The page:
There's also the ubiquity of droids to consider. That makes the GFFA somewhat equivalent to a slave society, structurally speaking. Slave societies in history have sometimes been ill-equipped for innovation, because practical labor and hands-on work come to be seen as the purview of the lower classes, so that the educated elites prefer to focus on more rarefied, abstract pursuits. This is why the nascent scientific revolution of Ancient Greece petered out -- because the people who had the brilliant ideas were generally not inclined to engage in experimentation or practical engineering, and so they remained abstract and unrealized. The peoples of the GFFA may have grown so complacent with their droid economy providing their needs that they don't take much interest in innovation.
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Old February 19 2012, 04:53 AM   #6
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Re: Star Wars Question...

BillJ wrote: View Post
The story in-universe spans roughly four thousand years. Has there been any explanation why technology and styles have went relatively unchanged?
Sci-fi writers, especially space fantasy writers, are notorious awful about that sort of thing. It's why planets usually only have one culture, climate, religion, and/or government. They're just wretchedly awful when it comes to being creative and more importantly believable, which is pretty ironic considering what they're doing.

In-universe it makes absolutely no sense. There's technology companies with massive research & development branches, such as Czerka in the Old Republic or Kuat Drive Yards in the "present." Hell, the very first movie is all about smuggling the plans of a technological marvel, with the expanded universe going even further with things like Super Star Destroyers and Interdictors. Yet... everything still remains largely the same.

Heck, they're rarely even original with broad concepts and races. Just look at Star Wars the Old Republic. If you want to be a stripper, you best be a twi'lek or else you'll need to find some other line of work.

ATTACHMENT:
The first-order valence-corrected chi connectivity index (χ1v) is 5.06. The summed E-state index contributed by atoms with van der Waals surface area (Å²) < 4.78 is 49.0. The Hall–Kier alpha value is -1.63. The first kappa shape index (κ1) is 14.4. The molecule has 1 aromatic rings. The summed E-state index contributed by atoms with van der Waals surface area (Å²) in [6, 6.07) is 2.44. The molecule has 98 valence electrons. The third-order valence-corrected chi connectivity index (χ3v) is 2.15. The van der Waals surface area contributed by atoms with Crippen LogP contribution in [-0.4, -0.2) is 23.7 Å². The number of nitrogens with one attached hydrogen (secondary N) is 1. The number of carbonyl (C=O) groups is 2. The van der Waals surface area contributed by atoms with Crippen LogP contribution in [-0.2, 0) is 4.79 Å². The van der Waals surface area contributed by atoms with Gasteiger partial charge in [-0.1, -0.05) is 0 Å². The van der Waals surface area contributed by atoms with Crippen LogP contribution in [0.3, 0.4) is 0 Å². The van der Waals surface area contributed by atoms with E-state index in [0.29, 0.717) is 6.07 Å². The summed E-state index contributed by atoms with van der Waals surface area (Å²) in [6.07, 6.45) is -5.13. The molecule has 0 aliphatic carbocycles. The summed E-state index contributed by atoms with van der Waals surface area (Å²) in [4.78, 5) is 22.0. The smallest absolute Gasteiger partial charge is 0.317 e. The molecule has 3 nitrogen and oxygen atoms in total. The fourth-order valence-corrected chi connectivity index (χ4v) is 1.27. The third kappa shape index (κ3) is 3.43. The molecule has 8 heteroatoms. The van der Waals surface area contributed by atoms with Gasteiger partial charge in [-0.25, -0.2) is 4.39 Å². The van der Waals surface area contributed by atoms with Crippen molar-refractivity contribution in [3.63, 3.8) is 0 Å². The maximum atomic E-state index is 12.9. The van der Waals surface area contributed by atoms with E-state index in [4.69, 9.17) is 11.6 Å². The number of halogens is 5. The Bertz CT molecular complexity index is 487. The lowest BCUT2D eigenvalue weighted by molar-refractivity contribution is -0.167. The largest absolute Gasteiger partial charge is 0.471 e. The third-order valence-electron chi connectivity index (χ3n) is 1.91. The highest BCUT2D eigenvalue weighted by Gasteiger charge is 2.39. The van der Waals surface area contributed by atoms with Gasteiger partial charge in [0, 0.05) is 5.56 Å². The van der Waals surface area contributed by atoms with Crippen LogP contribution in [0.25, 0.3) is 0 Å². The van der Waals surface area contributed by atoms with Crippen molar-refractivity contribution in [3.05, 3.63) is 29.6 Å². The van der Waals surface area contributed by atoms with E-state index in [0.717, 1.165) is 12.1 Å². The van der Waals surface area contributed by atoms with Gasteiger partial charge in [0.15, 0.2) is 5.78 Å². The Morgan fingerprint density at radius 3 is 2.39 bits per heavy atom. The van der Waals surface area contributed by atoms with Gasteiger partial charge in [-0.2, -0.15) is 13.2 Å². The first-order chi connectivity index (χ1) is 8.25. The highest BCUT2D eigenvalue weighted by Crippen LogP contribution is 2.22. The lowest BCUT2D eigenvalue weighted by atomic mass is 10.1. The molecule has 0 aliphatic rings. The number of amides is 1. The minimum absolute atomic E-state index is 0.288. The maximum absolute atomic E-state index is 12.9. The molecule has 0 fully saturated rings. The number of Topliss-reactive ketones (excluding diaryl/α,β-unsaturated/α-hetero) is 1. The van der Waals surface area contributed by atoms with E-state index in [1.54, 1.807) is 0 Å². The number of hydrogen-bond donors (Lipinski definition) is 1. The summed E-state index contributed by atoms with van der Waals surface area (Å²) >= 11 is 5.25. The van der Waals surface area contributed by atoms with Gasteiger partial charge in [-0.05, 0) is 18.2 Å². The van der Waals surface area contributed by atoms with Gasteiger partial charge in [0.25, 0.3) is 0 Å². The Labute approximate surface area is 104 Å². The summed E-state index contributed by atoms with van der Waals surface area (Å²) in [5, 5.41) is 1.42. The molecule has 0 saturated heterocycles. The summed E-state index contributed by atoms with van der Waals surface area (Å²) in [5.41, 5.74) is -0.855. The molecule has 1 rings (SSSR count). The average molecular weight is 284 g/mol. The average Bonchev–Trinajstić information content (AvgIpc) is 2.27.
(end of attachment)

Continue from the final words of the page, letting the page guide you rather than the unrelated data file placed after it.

You can try to rationalize it all you like, but it's not going to work. The only real answer is simply bad writing and a lack of creative and original thinking. But then, very little makes any sense whatsoever in the Star Wars universe. Style over substance is their hallmark.
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Old February 19 2012, 06:09 AM   #7
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Re: Star Wars Question...

The Star Trek universe remains essentially static in every major respect from Archer's time through Janeway's. It ain't history, just a fairly simple story.
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Old February 19 2012, 06:25 AM   #8
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Re: Star Wars Question...

The problem is that people view Star Wars as sci-fi, or even hard sci-fi, when it's a fairy tale pure and simple. If you're looking for a logical development of technology, then you're going to need to look elsewhere.
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Old February 19 2012, 06:35 AM   #9
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Re: Star Wars Question...

The possibility of a technological plateau and a droid labor pool are interesting ideas. Which I might agree with, if not for the fact that the Star Wars EU is basically in constant flux and warfare. And such things breed technological developments, even if it is only faster and more powerful ships, or more powerful weapons. Those breakthroughs leak through into other fields and have a trickle down effect across the whole spectrum technology.

Just in the settings of the movies and couple dozen years of EU in-universe history after them, we see all sorts of advances. Super weapons(Sun Crusher, I'm looking at you), cloaking technology, the progressively more advanced fighters Y-wing to X-wing to A-wing to B-wing to E-wing to whatever.

By comparison, I just finished reading my first Warhammer 40K novel and that universe also is apparently stagnant technologically more or less, but only because advanced technology led to some sort of massive AI war, and since then AIs have been banned and technological advances have been outlawed or something. My knowledge of that universe is very slight(but it sure does deserve the "Grimdark" label), but I like that there is at least an attempt to explain things.
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Old February 19 2012, 06:55 AM   #10
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Re: Star Wars Question...

The Death Star is a fairly obvious example of a technological advancement in the Star Wars universe.

The way Han Solo brags about the Millennium Falcon being able to make "point-five past light speed", it is also suggested that innovations are occurring in the area of hyper-drive motors. Or, at least that's how I always interpreted that.